We all have times when we need to set things aside, allowing them to deescalate as a priority. I’ve since realized that technology comes naturally for me. It doesn’t have to be the thorn in my side, but it can be an incredible tool for bringing education, justice, unity, and Jesus to people (not to mention helping out my parents and grandparents). Pursuing technology is no less “holy” than pursuing youth ministry. In fact, I think we suffer from escalating the sacred, to the point of inducing mental breakdowns rooted in guilt and shame for those who aren’t professionally pursuing full-time vocational ministry. It all depends on what we do with it, and how submitted we are to the Spirit.
But, I also struggle with Hyper-Idea-Disease, so things can quickly become the end, rather than the means. Video has been the first “hobby” I can remember that has started with a clear evaluation of my priorities. “It WILL be a tool.” However, I’ve struggled along the way over the past few years, allowing it to take up to much of my time, but overall, the pursuit is so that it will benefit the Kingdom, and not myself. It has been a slow road, with a LOT of learning along the way, but I’m starting to get some clarity on it’s potential.
When we critically evaluate ideas (not just initially, but continually), we can have multiple paths overlap. Sometimes that keeps us going in the same direction, and at other times that moves us into new areas of exploration and discovery. There will always be multiple voices in our head, pushing and pulling us in different directions. I’m embracing it for the time being, and deeply enjoying it. There is a new sense of freedom that has been very rewarding, especially since ministry’s accomplishments are often slow.
Lately, slowly approaching an idea has been very helpful for me, but I want to know what does your discernment process look like?
I have a LOT of ideas. I’m sure that 90% of them are terrible, and it’s pretty easy to decide to NOT do them. But then you have the remaining 10%. These are the ideas that keep you awake at night, the ones that give you energy just thinking about them. I’m not talking about some thwarted dream to turn broccoli into diamonds or make Google Plus the next big thing, but ideas that have a legitimate future. Powerful ideas can have far reaching commitments, and for me, I usually have let my car drift over the guardrail with an idea before assessing the practicality of its pursuit.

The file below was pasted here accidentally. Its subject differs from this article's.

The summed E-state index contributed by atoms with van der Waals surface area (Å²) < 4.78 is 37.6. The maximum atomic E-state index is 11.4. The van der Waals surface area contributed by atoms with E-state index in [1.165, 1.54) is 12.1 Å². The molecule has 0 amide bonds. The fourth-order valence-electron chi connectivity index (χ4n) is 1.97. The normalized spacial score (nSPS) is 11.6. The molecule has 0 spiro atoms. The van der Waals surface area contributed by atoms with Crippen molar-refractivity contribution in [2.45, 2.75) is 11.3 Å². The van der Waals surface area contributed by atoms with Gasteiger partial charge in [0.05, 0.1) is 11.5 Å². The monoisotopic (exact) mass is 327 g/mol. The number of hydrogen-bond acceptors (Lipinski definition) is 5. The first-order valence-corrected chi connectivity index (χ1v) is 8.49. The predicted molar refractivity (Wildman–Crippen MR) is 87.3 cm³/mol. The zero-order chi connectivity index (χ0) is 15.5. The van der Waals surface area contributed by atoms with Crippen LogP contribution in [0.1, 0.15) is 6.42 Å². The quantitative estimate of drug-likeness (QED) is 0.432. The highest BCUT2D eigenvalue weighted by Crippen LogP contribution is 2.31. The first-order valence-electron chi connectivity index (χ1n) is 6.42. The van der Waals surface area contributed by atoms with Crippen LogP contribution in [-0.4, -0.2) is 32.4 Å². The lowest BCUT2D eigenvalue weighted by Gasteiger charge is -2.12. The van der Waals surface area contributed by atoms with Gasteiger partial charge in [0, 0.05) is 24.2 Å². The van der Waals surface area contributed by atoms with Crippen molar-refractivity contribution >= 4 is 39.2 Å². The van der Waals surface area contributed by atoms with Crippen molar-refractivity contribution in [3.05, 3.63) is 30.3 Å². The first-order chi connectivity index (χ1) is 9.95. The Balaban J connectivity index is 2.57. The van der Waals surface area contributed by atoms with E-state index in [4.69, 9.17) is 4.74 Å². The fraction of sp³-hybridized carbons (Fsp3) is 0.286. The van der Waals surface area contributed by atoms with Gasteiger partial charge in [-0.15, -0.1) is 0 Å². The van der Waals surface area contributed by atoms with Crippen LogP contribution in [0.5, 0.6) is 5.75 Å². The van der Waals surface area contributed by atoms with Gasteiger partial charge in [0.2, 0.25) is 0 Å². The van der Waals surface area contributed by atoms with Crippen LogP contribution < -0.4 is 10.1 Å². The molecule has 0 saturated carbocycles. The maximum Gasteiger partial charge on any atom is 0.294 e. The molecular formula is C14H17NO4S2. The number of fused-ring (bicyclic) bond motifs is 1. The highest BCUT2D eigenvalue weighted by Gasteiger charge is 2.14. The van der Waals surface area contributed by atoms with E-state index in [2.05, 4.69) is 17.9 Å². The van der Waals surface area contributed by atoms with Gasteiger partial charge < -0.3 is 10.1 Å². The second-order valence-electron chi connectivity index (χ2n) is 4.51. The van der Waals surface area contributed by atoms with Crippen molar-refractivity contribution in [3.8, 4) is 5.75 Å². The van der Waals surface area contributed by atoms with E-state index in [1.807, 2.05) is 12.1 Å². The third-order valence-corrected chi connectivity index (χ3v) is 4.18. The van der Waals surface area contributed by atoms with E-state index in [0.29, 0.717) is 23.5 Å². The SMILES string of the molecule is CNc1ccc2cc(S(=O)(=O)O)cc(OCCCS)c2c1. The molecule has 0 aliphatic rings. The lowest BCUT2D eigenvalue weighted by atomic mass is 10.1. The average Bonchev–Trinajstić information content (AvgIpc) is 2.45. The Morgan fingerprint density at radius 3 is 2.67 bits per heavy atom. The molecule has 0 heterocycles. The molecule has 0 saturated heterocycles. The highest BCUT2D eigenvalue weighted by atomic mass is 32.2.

If you never pursue ANY of your ideas, then these question aren’t for you. These questions will help you process which ideas will either fit into your schedule, or which ideas are worth recreating your schedule for.
How does this idea fit with everything else?
What’s your focus or passion right now in life? Does this idea work with that or against that? If this idea is competing with recent decisions, should you reevaluate them first?
How much time, money, and energy will this idea take?
My priorities in life are: God, Family, Job. Maybe yours a quite different from these, but I find that most new ideas will borrow time from one or all of these areas. Am I willing to allow something else in? Will take this project on put to much financial strain on my family? Will it rob me of all my energy to stay on top of my game at work?
Can you start small? What boundaries can you set to “test the waters”?
My recent discovery of good boundaries has allowed me to experiment with some fantastic new pursuits, while limiting their control of my life. I was recently asked to create something for the TweetTheBible campaign, and boundaries allowed me to open the door to this project amidst everything else that I have going on right now. For ideas that are long-term, how can you trial run the idea without selling your house to make it happen?
What are you willing to give up in order to make this happen?
Ok. So this idea is worth it. But if it is going to take your time, money, and energy, what are you willing to give up to make it happen? You can only add so much to your life before dying from a caffeine addiction or a brain aneurism induced from stress. Would you quit your job to pursue this? Move across the world? Give up your spelunking hobby?
Who can you surround yourself with to help you finish or maintain this idea?
Community. Is. Important. Even if you’re a closet introvert like me, you can’t do everything all on your own. If you’re really passionate about this idea succeeding instead of just YOU succeeding, then you’re likely going to need help. Who can support you, dream with you, work with you, and do the things that you can’t do. Part of succeeding is knowing when to hand off part of a project to someone else.
I want to be a big idea chaser, but I also want to remain faithful to my biggest priorities and commitments. I have 994 notes in my Evernote notebooks, half of these are ideas that I want to pursue, these questions help me process through them.
If you suffer from H.I.D (hyper-idea-disease), what questions have you found most helpful?